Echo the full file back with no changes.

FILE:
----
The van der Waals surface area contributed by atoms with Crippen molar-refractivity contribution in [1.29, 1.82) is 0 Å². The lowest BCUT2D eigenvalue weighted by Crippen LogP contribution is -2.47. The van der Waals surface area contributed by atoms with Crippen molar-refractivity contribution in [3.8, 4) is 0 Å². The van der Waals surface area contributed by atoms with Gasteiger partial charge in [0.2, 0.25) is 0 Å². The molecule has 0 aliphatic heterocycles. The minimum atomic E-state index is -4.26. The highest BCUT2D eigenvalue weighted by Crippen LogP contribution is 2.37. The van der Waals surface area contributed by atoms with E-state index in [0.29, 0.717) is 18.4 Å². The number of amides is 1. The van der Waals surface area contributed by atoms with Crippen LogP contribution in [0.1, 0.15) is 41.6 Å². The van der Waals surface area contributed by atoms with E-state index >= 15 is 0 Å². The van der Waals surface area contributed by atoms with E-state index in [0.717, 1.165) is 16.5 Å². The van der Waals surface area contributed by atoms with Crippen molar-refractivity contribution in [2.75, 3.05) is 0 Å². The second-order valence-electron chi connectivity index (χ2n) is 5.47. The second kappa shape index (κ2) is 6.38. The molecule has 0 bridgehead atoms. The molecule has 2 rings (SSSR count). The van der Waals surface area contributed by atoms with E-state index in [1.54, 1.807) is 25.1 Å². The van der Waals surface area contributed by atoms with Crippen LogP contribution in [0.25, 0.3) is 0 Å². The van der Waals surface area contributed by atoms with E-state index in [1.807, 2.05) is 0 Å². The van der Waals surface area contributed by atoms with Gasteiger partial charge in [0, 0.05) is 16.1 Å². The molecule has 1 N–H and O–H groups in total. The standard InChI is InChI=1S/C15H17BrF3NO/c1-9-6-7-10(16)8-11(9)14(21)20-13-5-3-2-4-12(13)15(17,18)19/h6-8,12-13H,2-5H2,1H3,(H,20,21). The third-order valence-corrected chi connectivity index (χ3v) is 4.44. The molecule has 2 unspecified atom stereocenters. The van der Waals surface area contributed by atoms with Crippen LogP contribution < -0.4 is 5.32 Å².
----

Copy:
The van der Waals surface area contributed by atoms with Crippen molar-refractivity contribution in [1.29, 1.82) is 0 Å². The lowest BCUT2D eigenvalue weighted by Crippen LogP contribution is -2.47. The van der Waals surface area contributed by atoms with Crippen molar-refractivity contribution in [3.8, 4) is 0 Å². The van der Waals surface area contributed by atoms with Gasteiger partial charge in [0.2, 0.25) is 0 Å². The molecule has 0 aliphatic heterocycles. The minimum atomic E-state index is -4.26. The highest BCUT2D eigenvalue weighted by Crippen LogP contribution is 2.37. The van der Waals surface area contributed by atoms with E-state index in [0.29, 0.717) is 18.4 Å². The number of amides is 1. The van der Waals surface area contributed by atoms with Crippen LogP contribution in [0.1, 0.15) is 41.6 Å². The van der Waals surface area contributed by atoms with E-state index >= 15 is 0 Å². The van der Waals surface area contributed by atoms with E-state index in [0.717, 1.165) is 16.5 Å². The van der Waals surface area contributed by atoms with Crippen molar-refractivity contribution in [2.75, 3.05) is 0 Å². The second-order valence-electron chi connectivity index (χ2n) is 5.47. The second kappa shape index (κ2) is 6.38. The molecule has 0 bridgehead atoms. The molecule has 2 rings (SSSR count). The van der Waals surface area contributed by atoms with E-state index in [1.54, 1.807) is 25.1 Å². The van der Waals surface area contributed by atoms with Crippen LogP contribution in [0.25, 0.3) is 0 Å². The van der Waals surface area contributed by atoms with E-state index in [1.807, 2.05) is 0 Å². The van der Waals surface area contributed by atoms with Gasteiger partial charge in [0, 0.05) is 16.1 Å². The molecule has 1 N–H and O–H groups in total. The standard InChI is InChI=1S/C15H17BrF3NO/c1-9-6-7-10(16)8-11(9)14(21)20-13-5-3-2-4-12(13)15(17,18)19/h6-8,12-13H,2-5H2,1H3,(H,20,21). The third-order valence-corrected chi connectivity index (χ3v) is 4.44. The molecule has 2 unspecified atom stereocenters. The van der Waals surface area contributed by atoms with Crippen LogP contribution < -0.4 is 5.32 Å².